Vince Lombardi was adrift at age 26, searching in vain for a purpose. He had already decided against being a priest, or a lawyer, or a debt collector, or a butcher like his old man. As something of a weak link on Fordham's famous offensive line, the Seven Blocks of Granite, Lombardi had no dream of making a deferred run at an NFL roster and no vision of coaching at a higher level than he had played.
So he was going to be a teacher at St. Cecilia High School in Englewood, N.J., and see where that took him. His Fordham teammate -- and St. Cecilia football coach -- Andy Palau, had hired him to be an assistant, but winning wasn't everything, or the only thing, when Lombardi took the job in 1939. He thought his chemistry, physics, biology and Latin classes might serve his ambitions better than any sweep he diagrammed for Palau's Saints.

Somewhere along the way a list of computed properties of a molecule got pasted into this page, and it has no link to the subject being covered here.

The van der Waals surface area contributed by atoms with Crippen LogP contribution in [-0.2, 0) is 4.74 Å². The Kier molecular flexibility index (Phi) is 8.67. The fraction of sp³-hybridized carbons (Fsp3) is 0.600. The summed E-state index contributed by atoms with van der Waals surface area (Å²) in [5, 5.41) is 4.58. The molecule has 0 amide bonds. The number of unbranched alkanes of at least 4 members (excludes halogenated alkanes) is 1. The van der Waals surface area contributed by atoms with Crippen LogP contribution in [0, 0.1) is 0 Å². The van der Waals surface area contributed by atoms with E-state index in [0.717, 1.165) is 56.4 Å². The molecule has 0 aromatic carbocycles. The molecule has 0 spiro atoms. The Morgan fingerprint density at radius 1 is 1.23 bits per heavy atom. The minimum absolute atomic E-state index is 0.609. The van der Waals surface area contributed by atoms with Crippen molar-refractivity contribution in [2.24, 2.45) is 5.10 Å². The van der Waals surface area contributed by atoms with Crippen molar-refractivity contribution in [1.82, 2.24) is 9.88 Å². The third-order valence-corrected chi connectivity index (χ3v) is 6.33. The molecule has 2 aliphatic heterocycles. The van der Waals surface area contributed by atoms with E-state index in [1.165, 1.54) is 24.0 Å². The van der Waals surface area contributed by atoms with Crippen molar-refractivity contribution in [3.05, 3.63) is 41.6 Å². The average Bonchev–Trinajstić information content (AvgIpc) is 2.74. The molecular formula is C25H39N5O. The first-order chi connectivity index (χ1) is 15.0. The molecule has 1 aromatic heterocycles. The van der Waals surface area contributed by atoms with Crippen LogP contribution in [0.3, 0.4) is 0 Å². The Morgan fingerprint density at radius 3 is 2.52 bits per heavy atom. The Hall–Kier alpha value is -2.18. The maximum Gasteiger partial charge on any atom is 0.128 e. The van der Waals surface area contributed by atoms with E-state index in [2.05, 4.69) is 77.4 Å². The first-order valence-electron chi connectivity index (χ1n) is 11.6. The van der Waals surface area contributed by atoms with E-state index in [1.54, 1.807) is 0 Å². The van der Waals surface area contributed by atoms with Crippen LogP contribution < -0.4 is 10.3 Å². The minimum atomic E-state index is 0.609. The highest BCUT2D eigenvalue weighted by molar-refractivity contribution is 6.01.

Basketball wasn't going to be his game, either, even though the school's eventual athletic director, Father Tim Moore, would pay Lombardi a couple hundred bucks to run the boys' varsity on the side. "Father Moore took a vow of poverty," Vince used to joke, "then lived up to it with me."
This would be Lombardi's first head-coaching job of any kind.To continue reading this story, click here.